How Is Hemp Plastic Manufactured?
There are an incredible number of things you can do with hemp. Used for centuries as the preferred material for sailcloth the world over, hemp recently ran afoul of racist, exploitative laws that nearly obscured its incredible potential for good.
Thankfully, hemp has recently re-entered the mainstream alongside cannabis in a more general sense. People are starting to view hemp as something other than an object of fear for the first time in decades, making it an ideal juncture to explore the benefits of hemp plastic and the manufacturing process that goes into producing this remarkably eco-friendly polymer.
What is hemp plastic?
Hemp plastic is a flexible polymer made using substances naturally found in the hemp plant. Compared to other types of plant-based plastics, hemp plastic is more durable, more versatile, and comes from a more renewable resource.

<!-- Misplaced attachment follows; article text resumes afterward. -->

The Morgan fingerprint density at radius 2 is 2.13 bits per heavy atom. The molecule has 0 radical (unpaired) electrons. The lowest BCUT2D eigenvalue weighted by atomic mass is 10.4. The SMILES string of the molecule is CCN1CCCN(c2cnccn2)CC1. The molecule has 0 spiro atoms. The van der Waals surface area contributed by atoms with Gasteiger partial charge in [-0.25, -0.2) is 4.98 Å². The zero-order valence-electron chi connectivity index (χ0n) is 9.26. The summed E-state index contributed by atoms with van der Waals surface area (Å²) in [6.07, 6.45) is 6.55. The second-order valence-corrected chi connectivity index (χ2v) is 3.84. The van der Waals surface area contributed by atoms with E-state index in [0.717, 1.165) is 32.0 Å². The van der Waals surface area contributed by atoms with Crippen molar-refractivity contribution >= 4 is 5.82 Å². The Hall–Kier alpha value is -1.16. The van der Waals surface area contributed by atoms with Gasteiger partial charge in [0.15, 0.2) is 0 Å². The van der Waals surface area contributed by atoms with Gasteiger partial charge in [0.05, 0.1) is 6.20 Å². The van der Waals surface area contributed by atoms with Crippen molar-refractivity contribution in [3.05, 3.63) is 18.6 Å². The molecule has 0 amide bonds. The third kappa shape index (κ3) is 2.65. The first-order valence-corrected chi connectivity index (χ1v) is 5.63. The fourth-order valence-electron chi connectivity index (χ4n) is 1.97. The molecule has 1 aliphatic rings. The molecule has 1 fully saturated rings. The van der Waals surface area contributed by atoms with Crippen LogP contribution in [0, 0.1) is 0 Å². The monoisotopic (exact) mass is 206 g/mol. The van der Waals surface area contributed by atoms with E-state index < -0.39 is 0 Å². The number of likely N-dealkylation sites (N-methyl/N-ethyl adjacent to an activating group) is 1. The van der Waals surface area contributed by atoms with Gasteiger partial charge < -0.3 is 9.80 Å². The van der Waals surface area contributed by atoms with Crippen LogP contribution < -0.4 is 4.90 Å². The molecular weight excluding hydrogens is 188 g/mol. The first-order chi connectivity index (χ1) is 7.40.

Due to a lack of awareness of the benefits of hemp plastic and a variety of other extenuating factors, though, this unique plant-based polymer has not yet reached its full potential on the world stage. The impediments standing between hemp plastic and success are now more political than they are practical, however, ensuring eventual victory.
Can you make plastic with hemp?
Yes, it is perfectly possible to make plastic using hemp. This plant contains the same cellulose present in other plants that is used to make bioplastics. The only difference between hemp and other sources of bioplastics raw materials is that hemp is more efficient and environmentally friendly.
Is hemp plastic real?
Yes hemp plastic is undeniably real and not the product of some sensationalist fake news website. While it is still relatively rare to find hemp plastic out in the world, manufacturers are starting to take note of this versatile and renewable raw source of bioplastics cellulose. If you’re still curious, contact a local plastics manufacturer, and tell them you were interested in learning more about hemp plastic.